STYLE The last laugh
“Joker” received 11 Oscar nominations.
“Joker,” the controversial drama about the mentally ill Batman villain that sparked a backlash with its realistic depictions of extreme violence, triumphed at the 92nd annual Academy Awards nominations Monday, earning 11 nods, the most of any film. ¶ Three films were close behind with 10 nominations: “Once Upon a Time in Hollywood,” Quentin Tarantino’s fictional ode to 1960s Hollywood; “The Irishman,” Martin Scorsese’s mob drama starring Robert De Niro, Al Pacino and Joe Pesci that clocks in at 31/ hours; and “1917,” the World War I epic that centers on two British soldiers on a dangerous trip to
2 deliver a critical message that could save 1,600 troops. ¶ All four of those movies also earned best-picture nominations. Rounding out the prestigious category is “Little Women,” Greta Gerwig’s version of Louisa May Alcott’s tale of four sisters growing up in Massachusetts during the Civil War;
“Marriage Story,” which centers on an excruciating divorce and custody battle; “Parasite,” the South Korean psychological thriller/dark comedy; “Jojo Rabbit,” about a young German boy who counts Adolf Hitler as an imaginary friend; and “Ford v Ferrari,” based on the true story of Ford’s goal to make a faster car than the Ferrari.
For the second year in a row, there were no women nominated in the best-director category. The nominees are Martin Scorsese, Quentin Tarantino, Bong Joon-ho, Sam Mendes and Todd Phillips, with the notable snub of Gerwig.
Again, the Oscars ceremony will be host-free — after the debacle over Kevin Hart’s tweets in 2019, the show’s producers aren’t taking any chances. “There was a lot of conversation about which way to go and there may be a day when we decide to have a host again, but the focus has been on the most entertaining show and not on the host,” ABC’S entertainment president, Karey Burke, told reporters last week.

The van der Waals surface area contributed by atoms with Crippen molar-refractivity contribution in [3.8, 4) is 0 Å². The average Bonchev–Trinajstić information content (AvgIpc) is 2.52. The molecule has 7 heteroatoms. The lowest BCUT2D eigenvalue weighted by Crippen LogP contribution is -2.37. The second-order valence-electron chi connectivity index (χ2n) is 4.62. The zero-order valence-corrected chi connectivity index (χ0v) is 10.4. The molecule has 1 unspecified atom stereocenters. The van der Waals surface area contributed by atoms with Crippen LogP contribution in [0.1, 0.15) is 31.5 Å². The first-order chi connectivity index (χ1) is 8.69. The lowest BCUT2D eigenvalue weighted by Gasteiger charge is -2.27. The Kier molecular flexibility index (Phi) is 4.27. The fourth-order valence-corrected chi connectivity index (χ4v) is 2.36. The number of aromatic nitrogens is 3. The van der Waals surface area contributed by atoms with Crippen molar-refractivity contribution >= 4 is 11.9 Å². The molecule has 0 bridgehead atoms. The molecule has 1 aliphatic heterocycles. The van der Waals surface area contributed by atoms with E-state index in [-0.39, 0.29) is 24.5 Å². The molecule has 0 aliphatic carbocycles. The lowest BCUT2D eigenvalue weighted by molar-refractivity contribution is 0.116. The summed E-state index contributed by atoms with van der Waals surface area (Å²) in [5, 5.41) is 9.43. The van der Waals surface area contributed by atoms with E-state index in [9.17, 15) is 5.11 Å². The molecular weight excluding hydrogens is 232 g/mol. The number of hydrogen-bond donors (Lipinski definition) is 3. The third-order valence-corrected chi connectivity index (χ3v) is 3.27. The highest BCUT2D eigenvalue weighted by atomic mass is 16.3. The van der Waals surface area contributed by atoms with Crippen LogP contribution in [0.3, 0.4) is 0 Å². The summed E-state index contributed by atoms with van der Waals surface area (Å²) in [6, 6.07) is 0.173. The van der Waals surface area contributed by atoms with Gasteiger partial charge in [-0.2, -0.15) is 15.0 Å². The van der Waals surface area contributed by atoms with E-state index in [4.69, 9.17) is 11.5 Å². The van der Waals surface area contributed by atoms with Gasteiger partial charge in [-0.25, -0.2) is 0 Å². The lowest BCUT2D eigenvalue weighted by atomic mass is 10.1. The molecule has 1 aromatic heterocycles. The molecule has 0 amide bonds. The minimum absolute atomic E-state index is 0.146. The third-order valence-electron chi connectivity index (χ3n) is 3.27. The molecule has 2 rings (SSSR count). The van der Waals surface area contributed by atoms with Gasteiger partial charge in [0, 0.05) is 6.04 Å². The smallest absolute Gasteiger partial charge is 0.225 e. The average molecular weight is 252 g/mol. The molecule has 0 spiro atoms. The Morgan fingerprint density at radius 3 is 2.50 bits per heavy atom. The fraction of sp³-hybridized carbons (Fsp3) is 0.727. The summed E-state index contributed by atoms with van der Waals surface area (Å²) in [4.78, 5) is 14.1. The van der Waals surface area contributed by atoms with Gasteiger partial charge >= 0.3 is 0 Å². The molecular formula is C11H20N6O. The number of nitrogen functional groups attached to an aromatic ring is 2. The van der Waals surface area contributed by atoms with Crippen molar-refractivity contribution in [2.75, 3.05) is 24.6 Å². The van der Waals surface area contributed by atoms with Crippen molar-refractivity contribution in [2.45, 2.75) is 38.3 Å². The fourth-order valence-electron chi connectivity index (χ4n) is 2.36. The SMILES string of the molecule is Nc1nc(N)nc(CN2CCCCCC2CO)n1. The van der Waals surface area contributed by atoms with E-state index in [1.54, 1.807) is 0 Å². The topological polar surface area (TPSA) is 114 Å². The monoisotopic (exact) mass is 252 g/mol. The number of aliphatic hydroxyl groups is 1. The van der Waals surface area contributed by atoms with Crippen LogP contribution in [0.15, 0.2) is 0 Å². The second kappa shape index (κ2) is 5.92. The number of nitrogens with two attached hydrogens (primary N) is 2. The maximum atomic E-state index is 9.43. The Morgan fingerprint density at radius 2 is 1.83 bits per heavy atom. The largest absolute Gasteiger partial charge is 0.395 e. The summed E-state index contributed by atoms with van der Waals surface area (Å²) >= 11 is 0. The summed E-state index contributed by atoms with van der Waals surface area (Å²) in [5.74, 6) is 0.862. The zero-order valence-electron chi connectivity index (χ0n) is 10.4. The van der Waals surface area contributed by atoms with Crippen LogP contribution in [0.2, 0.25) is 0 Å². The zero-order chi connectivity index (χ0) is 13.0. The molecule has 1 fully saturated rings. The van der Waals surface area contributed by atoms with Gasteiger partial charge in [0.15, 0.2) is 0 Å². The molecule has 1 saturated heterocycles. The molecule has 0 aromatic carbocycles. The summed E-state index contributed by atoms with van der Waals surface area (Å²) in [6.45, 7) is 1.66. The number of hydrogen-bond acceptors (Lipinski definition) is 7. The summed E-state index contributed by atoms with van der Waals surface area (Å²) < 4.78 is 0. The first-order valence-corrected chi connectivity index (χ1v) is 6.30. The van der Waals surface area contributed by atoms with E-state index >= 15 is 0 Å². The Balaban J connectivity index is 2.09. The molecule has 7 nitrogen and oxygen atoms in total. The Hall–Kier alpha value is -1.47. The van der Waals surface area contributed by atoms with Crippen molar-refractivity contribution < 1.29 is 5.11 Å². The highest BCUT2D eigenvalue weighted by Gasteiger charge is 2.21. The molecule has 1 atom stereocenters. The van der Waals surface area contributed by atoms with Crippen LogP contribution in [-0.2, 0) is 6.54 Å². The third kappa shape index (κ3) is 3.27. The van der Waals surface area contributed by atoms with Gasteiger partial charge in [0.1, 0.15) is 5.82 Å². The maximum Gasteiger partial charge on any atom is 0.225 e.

The Academy Awards air Sunday, Feb. 9, on ABC.
Here are the nominations in some of the major categories, with our analysis:
“Once Upon a Time in Hollywood”
“The Irishman” “Parasite”
“Ford v Ferrari”
The best predictors for the Oscar nominations are often the respective categories’ guild awards, and this year’s best-picture nominees almost mirror those for the Producers Guild Awards’ top prize. The exception would be “Knives Out,” which the PGAS nominated but which landed only a nomination for best original screenplay here. None of these titles are a shock, though it’s worth noting that “Parasite” has picked up enough steam in the past few weeks to land major nominations outside the international feature film category.
Renée Zellweger, “Judy” Charlize Theron, “Bombshell” Scarlett Johansson, “Marriage Story”
Saoirse Ronan, “Little Women” Cynthia Erivo, “Harriet” There are no major surprises here, though one could surely take issue with the lack of nods for Awkwafina, a Golden Globe winner for her dramatic turn in “The Farewell,” and Cho Yeo-jeong, a scene-stealer in Bong Joon-ho’s heavily nominated “Parasite.” Unlike BAFTA, the voting body overseeing Britain’s equivalent of the Oscars, the academy also gave a nod to Erivo’s performance in the long-awaited “Harriet.” It’s worth noting that Johansson is nominated for her first Oscar (make that two, since she also got a supporting-actress nod for “Jojo Rabbit.”) She has solid competition from